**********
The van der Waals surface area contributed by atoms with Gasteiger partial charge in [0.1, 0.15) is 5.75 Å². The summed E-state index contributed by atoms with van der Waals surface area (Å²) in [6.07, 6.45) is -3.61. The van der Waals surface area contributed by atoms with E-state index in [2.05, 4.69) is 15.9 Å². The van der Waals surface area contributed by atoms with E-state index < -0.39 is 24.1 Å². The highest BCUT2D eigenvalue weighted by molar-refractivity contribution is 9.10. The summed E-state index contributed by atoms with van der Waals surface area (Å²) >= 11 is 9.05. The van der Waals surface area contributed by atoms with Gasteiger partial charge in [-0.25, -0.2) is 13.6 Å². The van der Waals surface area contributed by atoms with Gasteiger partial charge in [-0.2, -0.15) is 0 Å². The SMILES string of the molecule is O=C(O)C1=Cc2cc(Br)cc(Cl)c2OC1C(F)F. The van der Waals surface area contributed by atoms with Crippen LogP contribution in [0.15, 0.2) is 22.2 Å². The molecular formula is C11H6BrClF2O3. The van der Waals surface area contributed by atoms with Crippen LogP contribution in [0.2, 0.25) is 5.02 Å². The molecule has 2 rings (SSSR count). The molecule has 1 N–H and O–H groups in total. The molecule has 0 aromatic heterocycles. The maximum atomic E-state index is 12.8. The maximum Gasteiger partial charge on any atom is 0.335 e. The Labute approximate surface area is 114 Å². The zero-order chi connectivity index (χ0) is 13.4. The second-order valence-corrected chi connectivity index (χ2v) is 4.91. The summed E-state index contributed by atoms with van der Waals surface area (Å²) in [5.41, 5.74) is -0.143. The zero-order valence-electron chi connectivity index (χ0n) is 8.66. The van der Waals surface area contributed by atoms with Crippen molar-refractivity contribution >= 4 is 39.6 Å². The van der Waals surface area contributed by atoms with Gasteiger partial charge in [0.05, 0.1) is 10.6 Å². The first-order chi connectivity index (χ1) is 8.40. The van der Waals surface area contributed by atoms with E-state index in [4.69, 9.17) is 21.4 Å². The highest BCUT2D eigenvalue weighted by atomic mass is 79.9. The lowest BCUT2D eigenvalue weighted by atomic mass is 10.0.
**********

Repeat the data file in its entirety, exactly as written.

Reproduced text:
The van der Waals surface area contributed by atoms with Gasteiger partial charge in [0.1, 0.15) is 5.75 Å². The summed E-state index contributed by atoms with van der Waals surface area (Å²) in [6.07, 6.45) is -3.61. The van der Waals surface area contributed by atoms with E-state index in [2.05, 4.69) is 15.9 Å². The van der Waals surface area contributed by atoms with E-state index < -0.39 is 24.1 Å². The highest BCUT2D eigenvalue weighted by molar-refractivity contribution is 9.10. The summed E-state index contributed by atoms with van der Waals surface area (Å²) >= 11 is 9.05. The van der Waals surface area contributed by atoms with Gasteiger partial charge in [-0.25, -0.2) is 13.6 Å². The van der Waals surface area contributed by atoms with Gasteiger partial charge in [-0.2, -0.15) is 0 Å². The SMILES string of the molecule is O=C(O)C1=Cc2cc(Br)cc(Cl)c2OC1C(F)F. The van der Waals surface area contributed by atoms with Crippen LogP contribution in [0.15, 0.2) is 22.2 Å². The molecular formula is C11H6BrClF2O3. The van der Waals surface area contributed by atoms with Crippen LogP contribution in [0.2, 0.25) is 5.02 Å². The molecule has 2 rings (SSSR count). The molecule has 1 N–H and O–H groups in total. The molecule has 0 aromatic heterocycles. The maximum atomic E-state index is 12.8. The maximum Gasteiger partial charge on any atom is 0.335 e. The Labute approximate surface area is 114 Å². The zero-order chi connectivity index (χ0) is 13.4. The second-order valence-corrected chi connectivity index (χ2v) is 4.91. The summed E-state index contributed by atoms with van der Waals surface area (Å²) in [5.41, 5.74) is -0.143. The zero-order valence-electron chi connectivity index (χ0n) is 8.66. The van der Waals surface area contributed by atoms with Crippen molar-refractivity contribution >= 4 is 39.6 Å². The van der Waals surface area contributed by atoms with Gasteiger partial charge in [0.05, 0.1) is 10.6 Å². The first-order chi connectivity index (χ1) is 8.40. The van der Waals surface area contributed by atoms with E-state index in [4.69, 9.17) is 21.4 Å². The highest BCUT2D eigenvalue weighted by atomic mass is 79.9. The lowest BCUT2D eigenvalue weighted by atomic mass is 10.0.